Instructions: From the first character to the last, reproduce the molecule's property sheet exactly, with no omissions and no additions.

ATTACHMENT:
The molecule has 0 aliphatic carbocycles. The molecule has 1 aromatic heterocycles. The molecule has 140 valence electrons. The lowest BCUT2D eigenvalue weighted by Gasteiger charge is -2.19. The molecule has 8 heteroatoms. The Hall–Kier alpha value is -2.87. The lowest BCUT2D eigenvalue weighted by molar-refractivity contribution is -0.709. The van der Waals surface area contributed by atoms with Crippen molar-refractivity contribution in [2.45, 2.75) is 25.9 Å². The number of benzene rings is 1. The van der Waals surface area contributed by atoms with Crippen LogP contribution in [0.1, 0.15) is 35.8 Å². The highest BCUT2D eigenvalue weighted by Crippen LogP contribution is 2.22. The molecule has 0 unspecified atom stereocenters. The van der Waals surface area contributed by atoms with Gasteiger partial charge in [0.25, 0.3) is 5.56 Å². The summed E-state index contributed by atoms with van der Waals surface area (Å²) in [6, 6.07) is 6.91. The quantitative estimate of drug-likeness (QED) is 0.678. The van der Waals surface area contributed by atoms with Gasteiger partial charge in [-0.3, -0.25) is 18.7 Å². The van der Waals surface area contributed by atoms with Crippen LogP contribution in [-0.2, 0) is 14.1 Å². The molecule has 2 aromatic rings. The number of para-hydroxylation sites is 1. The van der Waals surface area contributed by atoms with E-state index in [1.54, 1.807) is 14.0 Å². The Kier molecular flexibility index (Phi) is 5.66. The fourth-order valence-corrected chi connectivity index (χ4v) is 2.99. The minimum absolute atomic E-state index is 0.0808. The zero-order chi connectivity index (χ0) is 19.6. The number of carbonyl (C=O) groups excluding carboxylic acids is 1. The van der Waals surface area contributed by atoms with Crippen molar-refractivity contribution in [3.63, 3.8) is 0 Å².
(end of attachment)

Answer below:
The molecule has 0 aliphatic carbocycles. The molecule has 1 aromatic heterocycles. The molecule has 140 valence electrons. The lowest BCUT2D eigenvalue weighted by Gasteiger charge is -2.19. The molecule has 8 heteroatoms. The Hall–Kier alpha value is -2.87. The lowest BCUT2D eigenvalue weighted by molar-refractivity contribution is -0.709. The van der Waals surface area contributed by atoms with Crippen molar-refractivity contribution in [2.45, 2.75) is 25.9 Å². The number of benzene rings is 1. The van der Waals surface area contributed by atoms with Crippen LogP contribution in [0.1, 0.15) is 35.8 Å². The highest BCUT2D eigenvalue weighted by Crippen LogP contribution is 2.22. The molecule has 0 unspecified atom stereocenters. The van der Waals surface area contributed by atoms with Gasteiger partial charge in [0.25, 0.3) is 5.56 Å². The summed E-state index contributed by atoms with van der Waals surface area (Å²) in [6, 6.07) is 6.91. The quantitative estimate of drug-likeness (QED) is 0.678. The van der Waals surface area contributed by atoms with Gasteiger partial charge in [-0.3, -0.25) is 18.7 Å². The van der Waals surface area contributed by atoms with Crippen LogP contribution in [-0.2, 0) is 14.1 Å². The molecule has 2 aromatic rings. The number of para-hydroxylation sites is 1. The van der Waals surface area contributed by atoms with E-state index in [1.54, 1.807) is 14.0 Å². The Kier molecular flexibility index (Phi) is 5.66. The fourth-order valence-corrected chi connectivity index (χ4v) is 2.99. The minimum absolute atomic E-state index is 0.0808. The zero-order chi connectivity index (χ0) is 19.6. The number of carbonyl (C=O) groups excluding carboxylic acids is 1. The van der Waals surface area contributed by atoms with Crippen molar-refractivity contribution in [3.63, 3.8) is 0 Å².